In recent years there is increasing recognition of the critical importance of intertidal wetlands to conserving biodiversity, including shorebird populations. However, the necessity of roosting sites, especially during high tides when the intertidal zone is entirely flooded with seawater and the water level is too high for shorebirds, may be less well understood. Due to development and land-use change for human activity, many natural high-tide roosting habitats along the coast have been lost. Shorebirds can sometimes find places to roost within “working coastal wetlands” like aquaculture ponds or salt production ponds, but these are rarely managed for shorebirds and may be subject to rapid changes in management or land use. Therefore, when managing an area for migratory shorebirds, it is critical to secure high-tide roosting habitats alongside preserving intertidal wetlands. These sites may require management in order to provide the features that shorebirds require at high tide.
EAAFP Partner, Australasian Wader Studies Group (AWSG) launched the “Coastal hightide shorebird habitat management guidelines” on 17th September, 2021 (click [here] for the launching webinar). These guidelines provide evidence-based advice for maintaining and managing natural or artificial (i.e. human-created) coastal wetlands to provide suitable high tide roosting conditions for shorebirds in the East Asian-Australasian Flyway. The guidelines are available in seven languages.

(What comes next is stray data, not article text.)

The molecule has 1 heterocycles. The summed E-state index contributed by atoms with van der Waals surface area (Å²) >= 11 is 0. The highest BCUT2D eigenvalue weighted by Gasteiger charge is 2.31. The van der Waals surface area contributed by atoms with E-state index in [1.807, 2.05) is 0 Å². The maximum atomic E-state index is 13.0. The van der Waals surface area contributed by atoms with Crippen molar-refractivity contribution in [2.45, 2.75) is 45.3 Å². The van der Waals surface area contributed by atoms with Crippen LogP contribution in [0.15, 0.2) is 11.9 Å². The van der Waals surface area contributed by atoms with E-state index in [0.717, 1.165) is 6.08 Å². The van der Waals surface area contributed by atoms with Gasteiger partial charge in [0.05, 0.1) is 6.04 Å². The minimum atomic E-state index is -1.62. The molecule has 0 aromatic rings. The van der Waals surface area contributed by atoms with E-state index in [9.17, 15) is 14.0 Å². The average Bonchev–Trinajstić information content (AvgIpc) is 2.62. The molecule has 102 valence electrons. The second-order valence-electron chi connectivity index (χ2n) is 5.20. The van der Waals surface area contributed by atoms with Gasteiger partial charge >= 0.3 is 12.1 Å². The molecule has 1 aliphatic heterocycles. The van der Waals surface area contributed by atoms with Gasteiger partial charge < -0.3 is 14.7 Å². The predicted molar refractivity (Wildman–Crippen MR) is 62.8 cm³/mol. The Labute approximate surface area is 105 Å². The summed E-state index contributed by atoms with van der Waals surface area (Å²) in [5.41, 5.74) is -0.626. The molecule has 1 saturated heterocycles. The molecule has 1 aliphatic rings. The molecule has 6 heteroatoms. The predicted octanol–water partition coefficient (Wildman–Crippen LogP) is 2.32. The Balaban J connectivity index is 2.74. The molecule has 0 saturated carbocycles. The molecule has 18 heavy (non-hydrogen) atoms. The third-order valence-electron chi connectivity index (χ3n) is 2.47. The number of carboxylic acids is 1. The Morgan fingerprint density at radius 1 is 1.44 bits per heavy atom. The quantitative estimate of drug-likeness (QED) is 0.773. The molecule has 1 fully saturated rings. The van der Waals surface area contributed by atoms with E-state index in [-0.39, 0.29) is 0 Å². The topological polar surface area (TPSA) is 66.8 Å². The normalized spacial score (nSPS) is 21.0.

The following documents in different languages are available for downloading:
Suggested Citation: Jackson, Micha V; Straw, Phill (eds), 2021: Coastal hightide shorebird habitat management guidelines. figshare. Online resource. doi: 10.6084/m9.figshare.16628560.v1